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Hearing Loss

Hearing health is vital to a person’s overall well-being. It is estimated that by the end of 2015, 1.1 billion people around the world will be affected by hearing loss – that’s about 16% of the world’s population. The numbers also show that on average, people with hearing loss wait as long as 10 years before seeking help.

Living life to the fullest includes focusing on your hearing health. It is all within reach.

Causes Of Hearing Loss

A quick look at why you or a loved one could be experiencing hearing loss

Learning about the causes of hearing loss and the type of hearing loss you or a loved one could be experiencing, is the first step towards finding solutions that allow life to be lived to the fullest. Experiencing hearing loss – whatever the cause or extent – isn’t pleasant, but there is good news: thanks to modern hearing aid technology, hearing loss is a treatable condition.

Hearing loss falls into two broad categories: the first is congenital, which is hearing loss that is present at birth and caused by factors like genetics or premature birth. The second is acquired, which is hearing loss that occurs after birth, and is the result of factors like illness or damage to the ear.

Although we in fact “hear” with our brains, hearing loss happens when one part of the ear – the outer, middle or inner ear – is damaged or unable to function properly, and cannot conduct sound signals to the brain normally.

Causes in the outer ear

These are usually easy to address, and include problems like wax plugs and infections of the auditory canal.
Causes in the middle ear

Inflammation, fluid behind the eardrum, perforations of the eardrum and otosclerosis (a stiffening of the bones in the middle ear) are the most common middle ear issues. Most outer and middle ear problems can be effectively fixed with medication or surgery.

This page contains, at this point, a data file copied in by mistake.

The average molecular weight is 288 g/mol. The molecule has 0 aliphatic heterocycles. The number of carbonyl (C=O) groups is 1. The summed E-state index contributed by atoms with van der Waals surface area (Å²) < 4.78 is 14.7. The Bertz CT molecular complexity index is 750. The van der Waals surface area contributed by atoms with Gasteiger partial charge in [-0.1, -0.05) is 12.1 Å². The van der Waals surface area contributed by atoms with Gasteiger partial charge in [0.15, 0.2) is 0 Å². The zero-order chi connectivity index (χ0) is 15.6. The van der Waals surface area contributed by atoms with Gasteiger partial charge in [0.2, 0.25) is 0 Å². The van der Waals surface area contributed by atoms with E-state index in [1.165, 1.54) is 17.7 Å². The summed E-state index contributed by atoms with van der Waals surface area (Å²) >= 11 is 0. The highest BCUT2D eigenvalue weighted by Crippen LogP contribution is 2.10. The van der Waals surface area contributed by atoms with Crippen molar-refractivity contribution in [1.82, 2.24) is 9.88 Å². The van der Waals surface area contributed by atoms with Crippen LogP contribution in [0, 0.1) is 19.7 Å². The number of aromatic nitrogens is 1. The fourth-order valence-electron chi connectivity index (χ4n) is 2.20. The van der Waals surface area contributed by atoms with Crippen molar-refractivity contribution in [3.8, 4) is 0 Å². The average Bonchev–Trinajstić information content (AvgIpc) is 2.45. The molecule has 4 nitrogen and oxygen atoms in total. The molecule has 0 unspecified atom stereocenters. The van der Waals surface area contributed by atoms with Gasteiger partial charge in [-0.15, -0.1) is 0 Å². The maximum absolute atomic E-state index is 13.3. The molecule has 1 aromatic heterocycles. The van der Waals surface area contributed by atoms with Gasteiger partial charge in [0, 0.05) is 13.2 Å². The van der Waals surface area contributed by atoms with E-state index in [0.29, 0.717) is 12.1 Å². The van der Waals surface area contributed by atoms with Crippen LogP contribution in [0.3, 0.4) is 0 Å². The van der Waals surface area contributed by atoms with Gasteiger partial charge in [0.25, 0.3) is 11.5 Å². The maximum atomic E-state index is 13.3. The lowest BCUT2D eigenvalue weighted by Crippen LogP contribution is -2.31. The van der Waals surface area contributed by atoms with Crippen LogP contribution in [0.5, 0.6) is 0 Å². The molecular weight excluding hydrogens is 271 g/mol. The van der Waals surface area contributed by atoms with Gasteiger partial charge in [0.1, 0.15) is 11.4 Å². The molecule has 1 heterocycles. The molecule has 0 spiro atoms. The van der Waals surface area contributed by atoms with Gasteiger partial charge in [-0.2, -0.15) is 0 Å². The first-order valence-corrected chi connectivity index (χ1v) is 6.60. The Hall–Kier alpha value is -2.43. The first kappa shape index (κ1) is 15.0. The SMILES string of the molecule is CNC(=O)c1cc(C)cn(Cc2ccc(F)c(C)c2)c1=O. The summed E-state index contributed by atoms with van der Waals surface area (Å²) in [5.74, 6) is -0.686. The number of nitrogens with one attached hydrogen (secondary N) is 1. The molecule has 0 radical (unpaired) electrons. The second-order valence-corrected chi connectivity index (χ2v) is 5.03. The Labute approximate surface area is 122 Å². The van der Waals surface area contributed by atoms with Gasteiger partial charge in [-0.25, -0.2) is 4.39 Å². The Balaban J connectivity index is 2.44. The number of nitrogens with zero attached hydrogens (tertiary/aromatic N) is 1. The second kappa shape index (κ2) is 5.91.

Causes in the inner ear

This is where most hearing issues arise. The most common cause is the natural aging process, but loud noise, some types of medication or skull fractures can also affect hearing. Fine hair cells in the inner ear become damaged and affect the transmission of signals to the auditory nerves. Usually, inner ear hearing loss cannot be addressed medically but can be corrected with hearing aids.

Types Of Hearing Loss

General guidelines to help you identify the degree of hearing loss you or a loved one could be experiencing

Degrees of hearing loss differ vastly, but most cases are categorized as noticeable or moderate. Having your hearing professionally tested is the only way to determine the extent of your hearing loss, and how best to treat it.

Mild hearing loss

Soft noises are not heard. Understanding speech is difficult in a loud environment.

Moderate hearing loss

Soft and moderately loud noises are not heard. Understanding speech becomes very difficult with background noise.

Severe hearing loss

Conversations have to be conducted loudly. Group conversations require a lot of effort.

Profound hearing loss

Some very loud noises are heard. Without a hearing aid, communication is no longer possible even with intense effort.

Information provided by www.phonak.com

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770 Main St W, Listowel
Call: (519) 893-7663
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